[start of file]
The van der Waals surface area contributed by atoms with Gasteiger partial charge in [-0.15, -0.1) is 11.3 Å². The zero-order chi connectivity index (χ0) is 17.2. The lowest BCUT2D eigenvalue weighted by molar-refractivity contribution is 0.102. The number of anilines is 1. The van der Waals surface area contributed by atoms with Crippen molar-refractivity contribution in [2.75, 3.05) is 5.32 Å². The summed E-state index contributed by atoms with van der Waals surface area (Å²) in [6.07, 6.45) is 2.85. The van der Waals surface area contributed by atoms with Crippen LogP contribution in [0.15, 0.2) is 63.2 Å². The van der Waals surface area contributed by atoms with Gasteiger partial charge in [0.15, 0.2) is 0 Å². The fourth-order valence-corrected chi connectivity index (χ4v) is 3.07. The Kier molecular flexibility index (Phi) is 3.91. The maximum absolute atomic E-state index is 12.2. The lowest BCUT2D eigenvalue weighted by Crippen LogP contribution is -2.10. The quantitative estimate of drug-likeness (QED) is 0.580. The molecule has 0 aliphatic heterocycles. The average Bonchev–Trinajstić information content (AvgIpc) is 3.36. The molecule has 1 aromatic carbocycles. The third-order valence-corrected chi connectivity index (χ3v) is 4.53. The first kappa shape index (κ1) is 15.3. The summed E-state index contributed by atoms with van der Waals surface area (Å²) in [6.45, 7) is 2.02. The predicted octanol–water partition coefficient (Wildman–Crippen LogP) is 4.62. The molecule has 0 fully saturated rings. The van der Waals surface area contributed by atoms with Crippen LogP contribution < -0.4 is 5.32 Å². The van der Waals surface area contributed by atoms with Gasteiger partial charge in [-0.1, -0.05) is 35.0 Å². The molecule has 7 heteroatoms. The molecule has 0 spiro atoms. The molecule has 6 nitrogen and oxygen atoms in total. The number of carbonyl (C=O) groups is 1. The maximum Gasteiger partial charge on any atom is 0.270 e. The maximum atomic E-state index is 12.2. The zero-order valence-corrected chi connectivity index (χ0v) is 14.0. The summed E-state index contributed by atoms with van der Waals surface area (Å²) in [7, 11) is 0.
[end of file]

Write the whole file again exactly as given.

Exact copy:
The van der Waals surface area contributed by atoms with Gasteiger partial charge in [-0.15, -0.1) is 11.3 Å². The zero-order chi connectivity index (χ0) is 17.2. The lowest BCUT2D eigenvalue weighted by molar-refractivity contribution is 0.102. The number of anilines is 1. The van der Waals surface area contributed by atoms with Crippen molar-refractivity contribution in [2.75, 3.05) is 5.32 Å². The summed E-state index contributed by atoms with van der Waals surface area (Å²) in [6.07, 6.45) is 2.85. The van der Waals surface area contributed by atoms with Crippen LogP contribution in [0.15, 0.2) is 63.2 Å². The van der Waals surface area contributed by atoms with Gasteiger partial charge in [0.15, 0.2) is 0 Å². The fourth-order valence-corrected chi connectivity index (χ4v) is 3.07. The Kier molecular flexibility index (Phi) is 3.91. The maximum absolute atomic E-state index is 12.2. The lowest BCUT2D eigenvalue weighted by Crippen LogP contribution is -2.10. The quantitative estimate of drug-likeness (QED) is 0.580. The molecule has 0 aliphatic heterocycles. The average Bonchev–Trinajstić information content (AvgIpc) is 3.36. The molecule has 1 aromatic carbocycles. The third-order valence-corrected chi connectivity index (χ3v) is 4.53. The first kappa shape index (κ1) is 15.3. The summed E-state index contributed by atoms with van der Waals surface area (Å²) in [6.45, 7) is 2.02. The predicted octanol–water partition coefficient (Wildman–Crippen LogP) is 4.62. The molecule has 0 fully saturated rings. The van der Waals surface area contributed by atoms with Crippen LogP contribution < -0.4 is 5.32 Å². The van der Waals surface area contributed by atoms with Gasteiger partial charge in [-0.1, -0.05) is 35.0 Å². The molecule has 7 heteroatoms. The molecule has 0 spiro atoms. The molecule has 6 nitrogen and oxygen atoms in total. The number of carbonyl (C=O) groups is 1. The maximum Gasteiger partial charge on any atom is 0.270 e. The maximum atomic E-state index is 12.2. The zero-order valence-corrected chi connectivity index (χ0v) is 14.0. The summed E-state index contributed by atoms with van der Waals surface area (Å²) in [7, 11) is 0.